DispelThe most important cards in the matchup are all instants, so we really want Dispel. Actually winning the game in the face of lots of answers can be tricky, so in the past Keranos was used to win the mirror. The proliferation of Nahiri makes that a shaky strategy these days.

Grixis is a weird hybrid of GBx and the mirror. They have discard and big creatures like GBx with Jeskai’s counters and burn. It’s always an attrition fight, but you can race with otherwise mediocre burn thanks to their lack of lifegain, unlike Jeskai and GBx. Most of their important threats are black, so Purge might be a consideration. They have counters and we want to win that fight, so Dispel still shines.

Another thing to consider is changing the battlefield of the fight. Grixis utilizes its graveyard far more than Jeskai, so we might cripple them with Rest in Peace. It also hits a lot of Jund cards.

Burn

We deal a lot of damage to ourselves, and Burn takes advantage. Game one we need to avoid doing that as much as possible. Lightning HelixThe normal strategy against Burn is lifegain. We already have a bunch of that maindeck between Baneslayer and Lightning Helix. Therefore we should focus on how Burn will board and counter that. Additional Skullcracks and Path to Exile are common, so we should have answers—the best one is Dispel.

Taking all this together, to win my close matchups I want the maximum amount of Ancestral Vision, a couple Celestial Purges and 2-3 Dispel. If you’re wondering about the meager space that leaves, don’t worry. We’ll address that in Step Seven below.

Step Three: Check Your Good Matchups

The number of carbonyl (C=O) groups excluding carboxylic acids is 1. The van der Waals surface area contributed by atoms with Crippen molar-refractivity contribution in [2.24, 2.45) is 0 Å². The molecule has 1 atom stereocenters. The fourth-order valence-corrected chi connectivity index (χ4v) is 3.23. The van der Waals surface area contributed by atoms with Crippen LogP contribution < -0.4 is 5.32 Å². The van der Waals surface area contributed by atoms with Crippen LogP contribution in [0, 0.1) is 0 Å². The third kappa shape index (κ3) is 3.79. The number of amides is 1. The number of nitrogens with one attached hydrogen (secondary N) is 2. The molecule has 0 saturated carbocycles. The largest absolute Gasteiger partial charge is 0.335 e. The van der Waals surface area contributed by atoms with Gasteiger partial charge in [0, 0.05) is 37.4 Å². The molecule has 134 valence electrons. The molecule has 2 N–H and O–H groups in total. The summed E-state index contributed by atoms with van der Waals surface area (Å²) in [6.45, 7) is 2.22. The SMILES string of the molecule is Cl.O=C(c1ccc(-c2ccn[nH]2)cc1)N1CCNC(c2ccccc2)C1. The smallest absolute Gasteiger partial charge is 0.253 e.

Non-Merfolk linear aggro, Abzan Company, and unfair combo decks tend to be favorable, so make sure nothing changes after sideboard.

Linear Aggro/Abzan Company

They play creatures, we play a lot of cards that kill creatures. As long as we don’t fall too far behind or lose to a combo, we are favored to win. Supreme VerdictWrath of God was the traditional way that control beat aggro. These days we one-for-one and then two-for-one using Snapcaster Mage. As long as we are able to do that we should be fine.

Anger is an excellent answer to most of these decks, though against Merfolk far less so thanks to Cursecatcher. Sweepers are generally pretty good in case we fall behind or our mana comes out awkward, so a few more wouldn’t be unwelcome. Verdict is the most reliable option, though regeneration might get popular again one day.

Abzan is a problem because of its combo and Collected Company. Grafdigger’s Cage is the best card against them. It isn’t dead against Dredge, but it’s less powerful than Rest in Peace. And as long as we don’t lose to the combo, just playing sweepers should deal with Company well enough.

Unfair Combo